NoiseTrade One-on-One

Interview with Ha Ha Tonka

bs246_hht_cover_0Hot on the heels of last week’s release of their celebrated new album Heart-Shaped Mountain, we chatted with indie-Americana fivesome Ha Ha Tonka for our latest NoiseTrade One-on-One. Read on to find out all about their new collection of songs, the inspirations behind their ever-evolving sonic direction, and why they had to record Heart-Shaped Mountain twice.

NoiseTrade: What can you tell us about the themes and stories found within the songs on your new album Heart-Shaped Mountain (out 3/10 on Bloodshot)?

Brian Roberts: I always hesitate revealing too much about song specifics, as I’d hate to ruin it for someone who thought a certain song was about something entirely different than what they’d thought. So, in general, this is our “love album” and love can be a scary thing. I felt that the title, Heart-Shaped Mountain, was an appropriate metaphor to use to encompass the general theme of love. It can be hard work climbing to the top, but the view from up there is amazing. Hopefully that’s not too cheesy.

NT: Fans of your previous work will find you guys covering some new sonic and lyrical territory on Heart-Shaped Mountain. Where did these new inspirations come first originate? Any specific bands or songs provide new creative sparks for you?

Roberts: This is the first album we’ve written with James (keys) & Mike (drummer) both fully involved in the songwriting process and they’re extremely talented guys. It sort of felt like we went from being a V8 engine, to a V10. While we were in the studio, we were watching the Jeff Lynne documentary, Mr. Blue Sky, and we drew a lot of inspiration from that. I know for a fact, that we tried to borrow how Jeff Lynne and Tom Petty would record their acoustic guitars. For instance, every acoustic track on our album has 36-strings: two 12-strings, a standard 6-string and a 6-string Nashville-tuned guitar.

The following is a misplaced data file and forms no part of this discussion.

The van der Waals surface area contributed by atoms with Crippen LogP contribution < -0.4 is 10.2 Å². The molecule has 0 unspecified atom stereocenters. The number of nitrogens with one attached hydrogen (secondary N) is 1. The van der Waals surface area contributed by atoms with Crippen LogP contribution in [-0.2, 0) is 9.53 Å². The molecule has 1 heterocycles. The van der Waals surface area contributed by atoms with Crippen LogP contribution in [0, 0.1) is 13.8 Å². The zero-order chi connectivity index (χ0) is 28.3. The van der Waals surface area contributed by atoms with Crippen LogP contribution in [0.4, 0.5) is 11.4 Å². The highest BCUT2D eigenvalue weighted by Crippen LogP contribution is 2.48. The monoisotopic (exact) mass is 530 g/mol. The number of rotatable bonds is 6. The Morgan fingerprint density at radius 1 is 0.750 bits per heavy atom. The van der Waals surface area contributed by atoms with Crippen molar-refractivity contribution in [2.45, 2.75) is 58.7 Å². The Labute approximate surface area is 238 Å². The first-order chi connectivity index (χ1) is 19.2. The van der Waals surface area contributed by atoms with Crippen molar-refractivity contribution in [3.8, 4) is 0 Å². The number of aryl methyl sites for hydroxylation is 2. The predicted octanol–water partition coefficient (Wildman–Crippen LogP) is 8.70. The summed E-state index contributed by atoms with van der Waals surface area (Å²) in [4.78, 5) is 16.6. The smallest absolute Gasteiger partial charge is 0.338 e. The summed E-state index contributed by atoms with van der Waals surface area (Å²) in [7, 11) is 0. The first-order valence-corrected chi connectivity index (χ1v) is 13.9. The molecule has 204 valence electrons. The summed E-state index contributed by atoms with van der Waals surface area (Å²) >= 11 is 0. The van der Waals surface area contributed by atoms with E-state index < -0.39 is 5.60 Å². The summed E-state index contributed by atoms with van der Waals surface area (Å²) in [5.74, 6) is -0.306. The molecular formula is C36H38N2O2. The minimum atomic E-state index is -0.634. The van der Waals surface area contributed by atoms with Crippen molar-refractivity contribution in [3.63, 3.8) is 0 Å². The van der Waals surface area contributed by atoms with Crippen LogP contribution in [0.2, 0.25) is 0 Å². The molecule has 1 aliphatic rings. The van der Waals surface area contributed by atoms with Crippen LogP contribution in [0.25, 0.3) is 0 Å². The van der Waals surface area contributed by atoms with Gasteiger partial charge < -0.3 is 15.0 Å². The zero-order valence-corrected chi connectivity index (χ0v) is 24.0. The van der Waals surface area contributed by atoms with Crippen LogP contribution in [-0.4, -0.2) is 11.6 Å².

NT: Album opener “Race to the Bottom” has been appropriately described as a “Springsteen-esque ballad” with “cinematic edges.” Has Springsteen been a direct influence on any of your work?

Roberts: I can’t say that we were thinking about the Boss while writing that song, but that’s a huge compliment.

NT: Tell us the story about having to record the album twice and what new things you learned about your songs (and yourselves) in the process?

Roberts: Well, I wouldn’t recommend it due to the initial stress of losing a week’s worth of work, but it wound up being the best thing that could have happened to the album. We’ve worked with Jason McEntire at Sawhorse Studios in St. Louis on three of our albums. He’s like a brother to us and a total pro. It was a bizarre set of circumstances that lead to the hard drive meltdown, however, we still had the reference mp3s to listen to and because of this, the loss of the actual session wound up being a blessing in disguise. We had a lot more time to think about the songs and where they were going, revisit the tunes, be more honest with one another about what shape they could or should take and then we got back to work. In the end, it was actually somewhat liberating… or maybe we just went through all of the five stages of grief.

NT: There’s a ton of beautifully executed multi-part harmony singing all over Heart-Shaped Mountain. Is this something you guys have to work hard to achieve or does it just come out naturally throughout the songwriting process?

Roberts: We do work hard on it, but hopefully it never feels forced. I think we all just love to sing and it’s a weapon we’re lucky to have in our arsenal.

NT: Finally, as a big fan of the dying medium of album art, I love the match-themed cover art on Heart-Shaped Mountain. What can you tell us about the inspiration and execution of that piece?

Roberts: A buddy of mine, Saul Gray-Hildenbrand, is a phenomenal artist based outside of Nashville. You can see some of his work here –
Somehow I talked him into working on a piece for the cover of our album and we couldn’t have been more pleased with the results. He wound up giving me the actual piece on my birthday, after all the pictures had been taking of it for the cover. He’s the best.

When writer Will Hodge (@will_hodge) isn’t free fallin’, you can find him running off at the keyboard about music, concerts, and vinyl at My So-Called Soundtrack